A common example of this is in movie titles that run internationally. For instance, The Dark Knight was re-titled in Spanish due to confusion of the literal translation. The Spanish version was thought to be a horror film, as it was much darker sounding and studios feared people would not think of it as a superhero movie.

Why Transcreation is important

Transcreation was originally created for companies to be more effective as globalization was on the rise. That is still a very important aspect of transcreation, but recently there has been a growing movement of glocalization. The key phrase when it comes to glocalization is, “Think global, act local.” Glocalization is the idea that as local cultures become more diverse, businesses strive to stay competitive and appeal to these new markets. To do this, it is essential for businesses to consider transcreation as part of the strategy when looking to expand globally. No matter what business or brand you are looking to expand, connecting with the target audience is the best way to ensure your message is properly received.

What is Transcreation?
Notice how this McDonald’s advertisement is customized to fit the local preferences of diners in Kuwait

 

 

For more effective glocalization, many larger companies will create separate sites for different countries and cultures. McDonald’s, for example has a corporate “Around the Globe” page. This is another example of transcreation. Additionally, if you search McDonald’s in Kuwait, for instance, you may notice how the menu is adapted to the preferences of the local culture.

More differences between Transcreation and translation

There are also other factors that go into transcreation that includes more than simply rewriting the source text:

What is Transcreation?
Meet Pavitr Prabhakar, the Indian Spiderman who moves to Mumbai with his Aunt Maya and Uncle Bhim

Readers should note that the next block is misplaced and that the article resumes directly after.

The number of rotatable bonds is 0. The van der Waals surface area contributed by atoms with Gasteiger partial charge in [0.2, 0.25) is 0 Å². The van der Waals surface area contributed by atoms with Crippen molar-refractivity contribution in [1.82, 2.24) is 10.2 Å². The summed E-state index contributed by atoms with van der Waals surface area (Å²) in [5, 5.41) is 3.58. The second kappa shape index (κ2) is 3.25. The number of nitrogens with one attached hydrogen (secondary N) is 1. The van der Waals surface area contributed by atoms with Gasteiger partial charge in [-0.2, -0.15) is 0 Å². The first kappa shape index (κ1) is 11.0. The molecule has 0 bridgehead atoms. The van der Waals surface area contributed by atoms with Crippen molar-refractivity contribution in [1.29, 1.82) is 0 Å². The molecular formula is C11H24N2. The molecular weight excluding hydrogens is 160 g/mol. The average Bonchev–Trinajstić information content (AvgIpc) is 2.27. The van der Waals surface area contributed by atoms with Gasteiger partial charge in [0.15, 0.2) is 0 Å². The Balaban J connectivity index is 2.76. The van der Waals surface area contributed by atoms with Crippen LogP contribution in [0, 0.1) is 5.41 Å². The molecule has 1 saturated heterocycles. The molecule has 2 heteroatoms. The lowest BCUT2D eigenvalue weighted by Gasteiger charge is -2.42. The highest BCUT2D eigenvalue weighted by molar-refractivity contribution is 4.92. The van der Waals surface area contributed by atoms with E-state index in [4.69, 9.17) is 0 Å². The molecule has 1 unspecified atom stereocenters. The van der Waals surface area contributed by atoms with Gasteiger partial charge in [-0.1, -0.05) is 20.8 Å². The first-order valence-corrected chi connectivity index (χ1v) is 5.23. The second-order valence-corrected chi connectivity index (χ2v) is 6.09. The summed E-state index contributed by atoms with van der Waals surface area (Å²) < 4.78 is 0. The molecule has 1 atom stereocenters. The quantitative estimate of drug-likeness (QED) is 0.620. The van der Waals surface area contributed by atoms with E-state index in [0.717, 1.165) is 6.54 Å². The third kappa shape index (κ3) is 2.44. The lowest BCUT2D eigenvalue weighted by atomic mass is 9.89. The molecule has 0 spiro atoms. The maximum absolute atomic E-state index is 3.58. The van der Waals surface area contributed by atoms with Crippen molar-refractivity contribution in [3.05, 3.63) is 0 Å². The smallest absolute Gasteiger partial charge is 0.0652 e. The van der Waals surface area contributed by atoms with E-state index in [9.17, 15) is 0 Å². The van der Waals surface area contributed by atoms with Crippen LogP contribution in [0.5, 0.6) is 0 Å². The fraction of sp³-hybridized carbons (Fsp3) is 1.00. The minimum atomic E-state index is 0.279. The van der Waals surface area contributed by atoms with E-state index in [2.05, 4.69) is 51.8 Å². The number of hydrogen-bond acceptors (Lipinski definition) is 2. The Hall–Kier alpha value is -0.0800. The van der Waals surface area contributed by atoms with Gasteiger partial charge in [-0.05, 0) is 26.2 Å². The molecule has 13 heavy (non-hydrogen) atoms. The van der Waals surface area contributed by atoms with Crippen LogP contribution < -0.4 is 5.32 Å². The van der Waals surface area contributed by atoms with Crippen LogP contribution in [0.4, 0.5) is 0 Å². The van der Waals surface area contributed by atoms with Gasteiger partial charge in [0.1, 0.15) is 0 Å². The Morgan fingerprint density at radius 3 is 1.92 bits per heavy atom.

• Imagery is a major part of transcreation that goes further than written translation. For example, having images that represent the culture and people is a great first step, but there may be some other societal things that are accepted here but not in the target audience’s culture. These visual mistakes can really affect how a business or brand is perceived by the target audience; mistakes that can really come back to hurt your business or brand in the long run.

 

  • Colors are another important facet to consider when transcreating a message. For example, the colors of country’s flag are extremely important to some cultures and using them on certain products could be seen as disrespectful.

Conclusion

As the world continues to embrace globalization and glocalization, transcreation will always be an extremely important consideration not only for marketers and advertisers, but to businesses and brands looking to expand globally. Transcreated content, if executed correctly, evokes the desired emotional response in cases, where the original expression of emotion might not translate.

Investing in transcreation for a business or a brand is crucial for successful transcreation of a message. Transcreation should also be considered in a bigger picture as a part of a localization strategy.  Contact us if you think your organization could benefit from website localization. By investing in localization services, you can be sure that your business or organization’s website is not only accessible worldwide, but appealing to your target audience’s mentality and culture.

 

**This blog is part of a two part series on transcreation. In the next post, we will break down how companies implement transcreation into their global business strategy as well as providing examples of what could happen when transcreation is not properly executed.